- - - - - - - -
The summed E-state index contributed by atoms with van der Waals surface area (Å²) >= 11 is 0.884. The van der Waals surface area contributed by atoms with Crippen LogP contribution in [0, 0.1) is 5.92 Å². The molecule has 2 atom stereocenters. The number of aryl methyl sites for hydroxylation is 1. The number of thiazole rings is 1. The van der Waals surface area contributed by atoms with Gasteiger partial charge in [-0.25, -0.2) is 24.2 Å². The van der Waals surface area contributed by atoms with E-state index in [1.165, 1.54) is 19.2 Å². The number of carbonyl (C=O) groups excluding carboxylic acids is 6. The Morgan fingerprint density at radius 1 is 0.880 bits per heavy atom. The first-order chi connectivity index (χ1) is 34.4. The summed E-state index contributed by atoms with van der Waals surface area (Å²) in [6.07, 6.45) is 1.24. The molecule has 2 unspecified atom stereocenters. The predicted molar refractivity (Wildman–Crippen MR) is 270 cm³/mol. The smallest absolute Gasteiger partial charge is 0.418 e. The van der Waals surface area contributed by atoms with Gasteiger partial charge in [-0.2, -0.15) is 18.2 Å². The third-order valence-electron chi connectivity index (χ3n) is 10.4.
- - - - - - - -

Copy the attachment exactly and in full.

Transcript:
The summed E-state index contributed by atoms with van der Waals surface area (Å²) >= 11 is 0.884. The van der Waals surface area contributed by atoms with Crippen LogP contribution in [0, 0.1) is 5.92 Å². The molecule has 2 atom stereocenters. The number of aryl methyl sites for hydroxylation is 1. The number of thiazole rings is 1. The van der Waals surface area contributed by atoms with Gasteiger partial charge in [-0.25, -0.2) is 24.2 Å². The van der Waals surface area contributed by atoms with E-state index in [1.165, 1.54) is 19.2 Å². The number of carbonyl (C=O) groups excluding carboxylic acids is 6. The Morgan fingerprint density at radius 1 is 0.880 bits per heavy atom. The first-order chi connectivity index (χ1) is 34.4. The summed E-state index contributed by atoms with van der Waals surface area (Å²) in [6.07, 6.45) is 1.24. The molecule has 2 unspecified atom stereocenters. The predicted molar refractivity (Wildman–Crippen MR) is 270 cm³/mol. The smallest absolute Gasteiger partial charge is 0.418 e. The van der Waals surface area contributed by atoms with Gasteiger partial charge in [-0.2, -0.15) is 18.2 Å². The third-order valence-electron chi connectivity index (χ3n) is 10.4.